HP issues safety recall for laptop batteries

Gwen Vasquez
January 5, 2018

According to the US Consumer Product Safety Commission, affected models include HP "ProBooks" (64x G2 and G3 series, 65x G2 and G3 series), HPx360 310 G2, HP "Envy" m6, HP "Pavilion" x360, HP 11, HP "ZBook" (17 G3, 17 G4, and "Studio" G3) mobile workstations.

Somehow, the world's largest laptop manufacturer can't seem to stay away from trouble and scandal though, issuing yet another voluntary recall of unsafe batteries just yesterday.

The announcement applies to batteries in 15 models of laptop sold globally between December 2015 and December 2017, as well as any replacements or spares bought from HP or their authorised suppliers.

This follows eight reports of lithium-ion batteries overheating and/or melting, and in one case causing a first-degree burn to someone's hand, with three further cases citing resulting property damage (presumably caused by fire, of course) to the tune of $4,500 (around £3,300, AU$5,700).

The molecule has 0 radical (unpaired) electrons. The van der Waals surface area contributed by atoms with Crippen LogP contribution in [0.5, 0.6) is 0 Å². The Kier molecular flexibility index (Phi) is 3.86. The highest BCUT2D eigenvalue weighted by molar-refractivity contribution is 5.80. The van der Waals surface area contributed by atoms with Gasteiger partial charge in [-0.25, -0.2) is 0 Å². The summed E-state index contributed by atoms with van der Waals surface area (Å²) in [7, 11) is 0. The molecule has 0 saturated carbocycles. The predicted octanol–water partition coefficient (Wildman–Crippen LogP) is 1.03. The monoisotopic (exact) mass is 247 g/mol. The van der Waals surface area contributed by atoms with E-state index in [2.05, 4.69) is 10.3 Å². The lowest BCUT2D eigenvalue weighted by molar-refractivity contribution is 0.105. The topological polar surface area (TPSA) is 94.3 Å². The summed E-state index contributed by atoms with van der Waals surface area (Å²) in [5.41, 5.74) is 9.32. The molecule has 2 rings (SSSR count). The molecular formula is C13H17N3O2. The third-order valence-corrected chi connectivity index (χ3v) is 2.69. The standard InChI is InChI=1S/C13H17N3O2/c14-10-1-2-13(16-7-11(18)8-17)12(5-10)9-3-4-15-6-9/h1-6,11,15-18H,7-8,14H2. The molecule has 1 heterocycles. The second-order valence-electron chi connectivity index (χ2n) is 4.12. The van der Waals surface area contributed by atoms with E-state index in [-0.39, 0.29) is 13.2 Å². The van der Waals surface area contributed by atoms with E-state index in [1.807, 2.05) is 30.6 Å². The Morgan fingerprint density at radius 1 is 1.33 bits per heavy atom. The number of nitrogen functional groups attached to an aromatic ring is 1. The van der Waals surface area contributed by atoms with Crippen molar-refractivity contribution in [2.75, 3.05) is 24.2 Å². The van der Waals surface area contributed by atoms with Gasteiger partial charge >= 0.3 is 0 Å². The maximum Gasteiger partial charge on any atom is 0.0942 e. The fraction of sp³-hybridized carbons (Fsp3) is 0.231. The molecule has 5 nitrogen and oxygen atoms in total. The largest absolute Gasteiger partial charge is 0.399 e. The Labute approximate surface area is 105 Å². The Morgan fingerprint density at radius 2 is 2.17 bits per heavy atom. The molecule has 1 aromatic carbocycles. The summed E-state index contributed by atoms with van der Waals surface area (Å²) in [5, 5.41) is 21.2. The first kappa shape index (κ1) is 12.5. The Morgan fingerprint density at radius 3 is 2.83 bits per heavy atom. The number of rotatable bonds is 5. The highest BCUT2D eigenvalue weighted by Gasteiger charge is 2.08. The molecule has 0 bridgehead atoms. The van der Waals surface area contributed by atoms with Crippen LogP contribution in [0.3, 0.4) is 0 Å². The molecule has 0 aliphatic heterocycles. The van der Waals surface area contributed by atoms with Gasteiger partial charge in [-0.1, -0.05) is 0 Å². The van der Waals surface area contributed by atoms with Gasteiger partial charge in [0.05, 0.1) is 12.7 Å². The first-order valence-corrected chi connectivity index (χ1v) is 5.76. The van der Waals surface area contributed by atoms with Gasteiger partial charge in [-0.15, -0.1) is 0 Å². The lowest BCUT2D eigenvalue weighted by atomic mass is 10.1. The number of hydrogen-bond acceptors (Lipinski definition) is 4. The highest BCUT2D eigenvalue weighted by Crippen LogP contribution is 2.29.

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The company also provided instructions on how to check if your laptop has a defective battery.

Not everyone is eligible for a free battery replacement, but if you purchased any of the above worldwide between December 2015 and December 2017, you should definitely take 30 seconds and run a simple HP Battery Program Validation Utility to check for safety risks. The validation takes less than a minute, and if you do need a new battery, HP will provide one.

Many of these batteries are internal to the system and not customer replaceable, but HP is providing battery replacement services through authorised technicians at no cost. HP strongly recommends accepting Battery Safety Mode so that the notebook or mobile workstation can be safely used by connecting to an HP power adaptor. Users will still be able to use the device but only when connected to an HP power adapter. 'Accepting Battery Safety Mode causes the battery to discharge and to cease future charging until Battery Safety Mode is disabled.

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